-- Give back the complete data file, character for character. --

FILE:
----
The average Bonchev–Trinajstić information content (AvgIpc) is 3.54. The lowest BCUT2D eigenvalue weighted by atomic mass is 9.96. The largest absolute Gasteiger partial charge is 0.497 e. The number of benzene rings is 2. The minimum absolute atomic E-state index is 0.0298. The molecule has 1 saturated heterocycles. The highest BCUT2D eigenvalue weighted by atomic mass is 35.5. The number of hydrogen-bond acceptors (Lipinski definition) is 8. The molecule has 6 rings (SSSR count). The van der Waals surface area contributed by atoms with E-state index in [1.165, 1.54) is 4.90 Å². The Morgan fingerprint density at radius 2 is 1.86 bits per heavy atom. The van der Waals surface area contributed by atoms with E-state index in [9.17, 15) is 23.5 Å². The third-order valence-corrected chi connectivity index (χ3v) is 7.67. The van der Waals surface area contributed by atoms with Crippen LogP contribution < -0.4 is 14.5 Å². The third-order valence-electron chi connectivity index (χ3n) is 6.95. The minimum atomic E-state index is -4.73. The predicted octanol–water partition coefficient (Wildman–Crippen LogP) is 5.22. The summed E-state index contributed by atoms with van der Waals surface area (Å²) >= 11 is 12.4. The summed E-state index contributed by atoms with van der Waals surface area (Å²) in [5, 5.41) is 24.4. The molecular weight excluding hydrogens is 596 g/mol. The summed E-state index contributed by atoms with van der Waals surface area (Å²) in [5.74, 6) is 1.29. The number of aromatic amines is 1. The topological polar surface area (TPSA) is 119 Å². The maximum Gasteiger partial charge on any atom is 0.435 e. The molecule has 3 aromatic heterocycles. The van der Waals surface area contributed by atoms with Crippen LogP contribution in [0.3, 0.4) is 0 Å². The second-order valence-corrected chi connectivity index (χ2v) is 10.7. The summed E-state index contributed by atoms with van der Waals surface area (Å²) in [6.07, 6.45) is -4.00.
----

The average Bonchev–Trinajstić information content (AvgIpc) is 3.54. The lowest BCUT2D eigenvalue weighted by atomic mass is 9.96. The largest absolute Gasteiger partial charge is 0.497 e. The number of benzene rings is 2. The minimum absolute atomic E-state index is 0.0298. The molecule has 1 saturated heterocycles. The highest BCUT2D eigenvalue weighted by atomic mass is 35.5. The number of hydrogen-bond acceptors (Lipinski definition) is 8. The molecule has 6 rings (SSSR count). The van der Waals surface area contributed by atoms with E-state index in [1.165, 1.54) is 4.90 Å². The Morgan fingerprint density at radius 2 is 1.86 bits per heavy atom. The van der Waals surface area contributed by atoms with E-state index in [9.17, 15) is 23.5 Å². The third-order valence-corrected chi connectivity index (χ3v) is 7.67. The van der Waals surface area contributed by atoms with Crippen LogP contribution < -0.4 is 14.5 Å². The third-order valence-electron chi connectivity index (χ3n) is 6.95. The minimum atomic E-state index is -4.73. The predicted octanol–water partition coefficient (Wildman–Crippen LogP) is 5.22. The summed E-state index contributed by atoms with van der Waals surface area (Å²) >= 11 is 12.4. The summed E-state index contributed by atoms with van der Waals surface area (Å²) in [5, 5.41) is 24.4. The molecular weight excluding hydrogens is 596 g/mol. The summed E-state index contributed by atoms with van der Waals surface area (Å²) in [5.74, 6) is 1.29. The number of aromatic amines is 1. The topological polar surface area (TPSA) is 119 Å². The maximum Gasteiger partial charge on any atom is 0.435 e. The molecule has 3 aromatic heterocycles. The van der Waals surface area contributed by atoms with Crippen LogP contribution in [0.3, 0.4) is 0 Å². The second-order valence-corrected chi connectivity index (χ2v) is 10.7. The summed E-state index contributed by atoms with van der Waals surface area (Å²) in [6.07, 6.45) is -4.00.